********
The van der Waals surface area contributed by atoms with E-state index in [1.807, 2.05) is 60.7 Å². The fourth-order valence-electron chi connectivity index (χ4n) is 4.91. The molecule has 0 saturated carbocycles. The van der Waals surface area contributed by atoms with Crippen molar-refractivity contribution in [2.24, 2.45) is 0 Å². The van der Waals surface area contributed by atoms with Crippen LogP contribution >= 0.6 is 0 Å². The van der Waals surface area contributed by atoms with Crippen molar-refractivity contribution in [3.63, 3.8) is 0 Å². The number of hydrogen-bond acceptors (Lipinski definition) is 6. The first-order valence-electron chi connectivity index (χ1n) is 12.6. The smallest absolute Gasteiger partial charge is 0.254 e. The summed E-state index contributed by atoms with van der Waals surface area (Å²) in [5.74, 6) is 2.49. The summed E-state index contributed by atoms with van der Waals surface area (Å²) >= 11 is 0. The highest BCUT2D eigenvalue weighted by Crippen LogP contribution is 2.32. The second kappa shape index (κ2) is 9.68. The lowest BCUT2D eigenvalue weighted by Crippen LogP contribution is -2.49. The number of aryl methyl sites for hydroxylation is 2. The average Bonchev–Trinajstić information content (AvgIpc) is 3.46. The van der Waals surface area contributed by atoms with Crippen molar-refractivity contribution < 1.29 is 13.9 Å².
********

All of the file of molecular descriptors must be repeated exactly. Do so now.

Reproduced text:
The van der Waals surface area contributed by atoms with E-state index in [1.807, 2.05) is 60.7 Å². The fourth-order valence-electron chi connectivity index (χ4n) is 4.91. The molecule has 0 saturated carbocycles. The van der Waals surface area contributed by atoms with Crippen molar-refractivity contribution in [2.24, 2.45) is 0 Å². The van der Waals surface area contributed by atoms with Crippen LogP contribution >= 0.6 is 0 Å². The van der Waals surface area contributed by atoms with Crippen molar-refractivity contribution in [3.63, 3.8) is 0 Å². The number of hydrogen-bond acceptors (Lipinski definition) is 6. The first-order valence-electron chi connectivity index (χ1n) is 12.6. The smallest absolute Gasteiger partial charge is 0.254 e. The summed E-state index contributed by atoms with van der Waals surface area (Å²) in [5.74, 6) is 2.49. The summed E-state index contributed by atoms with van der Waals surface area (Å²) >= 11 is 0. The highest BCUT2D eigenvalue weighted by Crippen LogP contribution is 2.32. The second kappa shape index (κ2) is 9.68. The lowest BCUT2D eigenvalue weighted by Crippen LogP contribution is -2.49. The number of aryl methyl sites for hydroxylation is 2. The average Bonchev–Trinajstić information content (AvgIpc) is 3.46. The van der Waals surface area contributed by atoms with Crippen molar-refractivity contribution < 1.29 is 13.9 Å².